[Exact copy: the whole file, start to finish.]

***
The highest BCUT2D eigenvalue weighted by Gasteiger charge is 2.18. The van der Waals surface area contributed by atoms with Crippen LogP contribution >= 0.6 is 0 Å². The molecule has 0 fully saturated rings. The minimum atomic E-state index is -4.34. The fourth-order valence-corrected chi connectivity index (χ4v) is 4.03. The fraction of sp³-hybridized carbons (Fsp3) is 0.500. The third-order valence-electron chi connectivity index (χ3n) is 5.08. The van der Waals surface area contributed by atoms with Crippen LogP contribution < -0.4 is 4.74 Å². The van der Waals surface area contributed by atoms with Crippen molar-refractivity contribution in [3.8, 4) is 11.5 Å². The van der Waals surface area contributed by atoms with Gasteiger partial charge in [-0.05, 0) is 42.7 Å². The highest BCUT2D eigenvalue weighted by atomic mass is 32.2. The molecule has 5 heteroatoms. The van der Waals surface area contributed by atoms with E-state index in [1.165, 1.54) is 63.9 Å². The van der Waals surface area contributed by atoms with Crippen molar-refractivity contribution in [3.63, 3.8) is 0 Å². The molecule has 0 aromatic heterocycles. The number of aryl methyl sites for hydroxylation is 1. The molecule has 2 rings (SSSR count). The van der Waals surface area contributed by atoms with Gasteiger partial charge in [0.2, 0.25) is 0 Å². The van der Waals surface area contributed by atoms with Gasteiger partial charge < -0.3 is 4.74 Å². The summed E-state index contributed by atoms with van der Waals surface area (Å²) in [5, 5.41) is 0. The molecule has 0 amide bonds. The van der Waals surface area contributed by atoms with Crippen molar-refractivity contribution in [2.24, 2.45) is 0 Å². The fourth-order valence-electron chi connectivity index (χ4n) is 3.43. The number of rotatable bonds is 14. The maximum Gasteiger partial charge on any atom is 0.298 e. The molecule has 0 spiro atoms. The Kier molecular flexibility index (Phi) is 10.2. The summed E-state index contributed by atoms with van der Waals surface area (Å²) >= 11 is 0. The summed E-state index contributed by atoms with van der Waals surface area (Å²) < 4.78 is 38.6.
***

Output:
The highest BCUT2D eigenvalue weighted by Gasteiger charge is 2.18. The van der Waals surface area contributed by atoms with Crippen LogP contribution >= 0.6 is 0 Å². The molecule has 0 fully saturated rings. The minimum atomic E-state index is -4.34. The fourth-order valence-corrected chi connectivity index (χ4v) is 4.03. The fraction of sp³-hybridized carbons (Fsp3) is 0.500. The third-order valence-electron chi connectivity index (χ3n) is 5.08. The van der Waals surface area contributed by atoms with Crippen LogP contribution < -0.4 is 4.74 Å². The van der Waals surface area contributed by atoms with Crippen molar-refractivity contribution in [3.8, 4) is 11.5 Å². The van der Waals surface area contributed by atoms with Gasteiger partial charge in [-0.05, 0) is 42.7 Å². The highest BCUT2D eigenvalue weighted by atomic mass is 32.2. The molecule has 5 heteroatoms. The van der Waals surface area contributed by atoms with E-state index in [1.165, 1.54) is 63.9 Å². The van der Waals surface area contributed by atoms with Crippen molar-refractivity contribution in [3.63, 3.8) is 0 Å². The molecule has 0 aromatic heterocycles. The number of aryl methyl sites for hydroxylation is 1. The molecule has 2 rings (SSSR count). The van der Waals surface area contributed by atoms with Gasteiger partial charge in [0.2, 0.25) is 0 Å². The van der Waals surface area contributed by atoms with Gasteiger partial charge < -0.3 is 4.74 Å². The summed E-state index contributed by atoms with van der Waals surface area (Å²) in [5, 5.41) is 0. The molecule has 0 amide bonds. The van der Waals surface area contributed by atoms with Crippen molar-refractivity contribution in [2.24, 2.45) is 0 Å². The fourth-order valence-electron chi connectivity index (χ4n) is 3.43. The number of rotatable bonds is 14. The maximum Gasteiger partial charge on any atom is 0.298 e. The molecule has 0 spiro atoms. The Kier molecular flexibility index (Phi) is 10.2. The summed E-state index contributed by atoms with van der Waals surface area (Å²) >= 11 is 0. The summed E-state index contributed by atoms with van der Waals surface area (Å²) < 4.78 is 38.6.